“Without a comma, ‘Let’s eat Grandma’ is like a scene from the Donner party, but ‘Let’s eat, Grandma” is ‘let’s have a lovely meal together!’” says Norris.


Rules serve meaning

Just as working within constraints can help designers and other creators focus on solving a problem, working within rules of grammar and usage can help make sure you communicate exactly what you mean to say, and not something else that you don’t. For example, the comma, Norris’s star subject, can be critical to clarity.

“Without a comma, ‘Let’s eat Grandma’ is like a scene from the Donner party, but ‘Let’s eat, Grandma” is ‘let’s have a lovely meal together!’” says Norris.

Regarding the hotly debated serial comma, otherwise known as the Oxford comma, Norris says that rather than having a blanket rule for using it or not, writers and editors should think about whether using it communicates the right meaning.

“If you’re just making a series, just be consistent in either using the serial comma or not,” says Norris. “One of the arguments for it is that it prevents ambiguity. Like the famous expression, ‘we invited the strippers, JFK and Stalin.’ I think the main thing is to choose one way or the other and not to get all on your high horse about which one that you use.”


Rules can also be bent to serve your creativity

“You can learn not to follow the rules if the writer has a reason,” says Norris. “I’ve worked with the writer Richard Ford a little and he is dyslexic. When he writes, it takes him a long time to read, you can tell when you’re reading one of his paragraphs, that it’s sculpted. He sees words in 3D. Letters move around on him. When he puts in a comma, he really feels that it belongs there. If you think the sentence could do without it, for some logical reason, you might have a point the sentence could do without it — but he feels a pause. However many rules you might have under your belt, if there’s a personal preference that the writer has, that’s what takes precedence.”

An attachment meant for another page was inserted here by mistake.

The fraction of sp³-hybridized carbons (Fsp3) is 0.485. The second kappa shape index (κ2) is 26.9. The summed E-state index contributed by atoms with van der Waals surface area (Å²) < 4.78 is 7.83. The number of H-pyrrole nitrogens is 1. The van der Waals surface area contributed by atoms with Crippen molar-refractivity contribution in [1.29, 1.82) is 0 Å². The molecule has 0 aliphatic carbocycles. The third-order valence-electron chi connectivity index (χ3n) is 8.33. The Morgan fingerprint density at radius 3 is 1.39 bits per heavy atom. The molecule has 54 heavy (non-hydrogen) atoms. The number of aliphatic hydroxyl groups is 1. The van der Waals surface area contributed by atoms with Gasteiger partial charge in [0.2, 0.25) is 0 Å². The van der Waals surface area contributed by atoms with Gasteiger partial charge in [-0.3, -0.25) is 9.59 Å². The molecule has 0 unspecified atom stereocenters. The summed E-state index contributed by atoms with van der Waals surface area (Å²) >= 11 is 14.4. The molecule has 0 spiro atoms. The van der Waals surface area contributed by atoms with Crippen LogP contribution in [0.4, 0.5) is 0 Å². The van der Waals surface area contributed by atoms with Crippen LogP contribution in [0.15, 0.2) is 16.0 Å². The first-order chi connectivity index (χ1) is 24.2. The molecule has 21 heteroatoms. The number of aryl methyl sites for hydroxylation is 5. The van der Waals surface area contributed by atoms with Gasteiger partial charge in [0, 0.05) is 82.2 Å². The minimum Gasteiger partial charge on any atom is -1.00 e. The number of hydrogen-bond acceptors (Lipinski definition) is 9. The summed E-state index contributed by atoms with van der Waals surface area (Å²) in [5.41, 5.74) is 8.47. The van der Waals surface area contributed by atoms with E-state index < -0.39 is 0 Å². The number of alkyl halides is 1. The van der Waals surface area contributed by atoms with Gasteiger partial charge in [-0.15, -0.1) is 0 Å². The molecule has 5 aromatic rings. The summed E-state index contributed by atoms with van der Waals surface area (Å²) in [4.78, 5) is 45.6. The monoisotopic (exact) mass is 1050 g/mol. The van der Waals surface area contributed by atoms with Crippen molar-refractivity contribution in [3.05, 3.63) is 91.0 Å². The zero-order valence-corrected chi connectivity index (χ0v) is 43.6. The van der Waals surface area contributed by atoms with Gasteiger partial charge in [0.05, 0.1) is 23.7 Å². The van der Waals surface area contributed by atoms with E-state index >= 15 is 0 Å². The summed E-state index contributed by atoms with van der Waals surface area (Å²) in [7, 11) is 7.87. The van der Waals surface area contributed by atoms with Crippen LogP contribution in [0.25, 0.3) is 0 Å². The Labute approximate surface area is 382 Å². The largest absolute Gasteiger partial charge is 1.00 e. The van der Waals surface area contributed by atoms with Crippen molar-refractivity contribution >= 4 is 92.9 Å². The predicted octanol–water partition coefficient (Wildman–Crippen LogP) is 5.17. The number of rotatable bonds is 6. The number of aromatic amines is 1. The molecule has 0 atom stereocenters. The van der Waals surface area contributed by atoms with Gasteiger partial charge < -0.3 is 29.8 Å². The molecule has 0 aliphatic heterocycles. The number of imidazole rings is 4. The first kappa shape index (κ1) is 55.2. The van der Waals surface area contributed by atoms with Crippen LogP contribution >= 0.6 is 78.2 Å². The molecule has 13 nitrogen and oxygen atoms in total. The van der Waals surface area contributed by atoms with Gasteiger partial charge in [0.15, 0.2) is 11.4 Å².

Remember that your work serves a larger cause

When you pay attention to details in your writing, you’re not only supporting its meaning — you’re giving that meaning a long-term life.

“The written word is what we’ve received from the past, and it’s what we’re going to give to the future,” says Norris. “Everything comes out of a tradition and goes forward. It blends with new traditions of course, but it’s our link to the past, our desire to preserve the language and be a part of the continuum.”

Listen to Mary Norris’s interview on the Slack Variety Pack podcast to hear more of her tips and insight.


Evie Nagy likes to put food inside of other food.

Slack is the collaboration hub, where the right people are always in the loop and key information is always at their fingertips. Teamwork in Slack happens in channels — searchable conversations that keep work organized and teams better connected.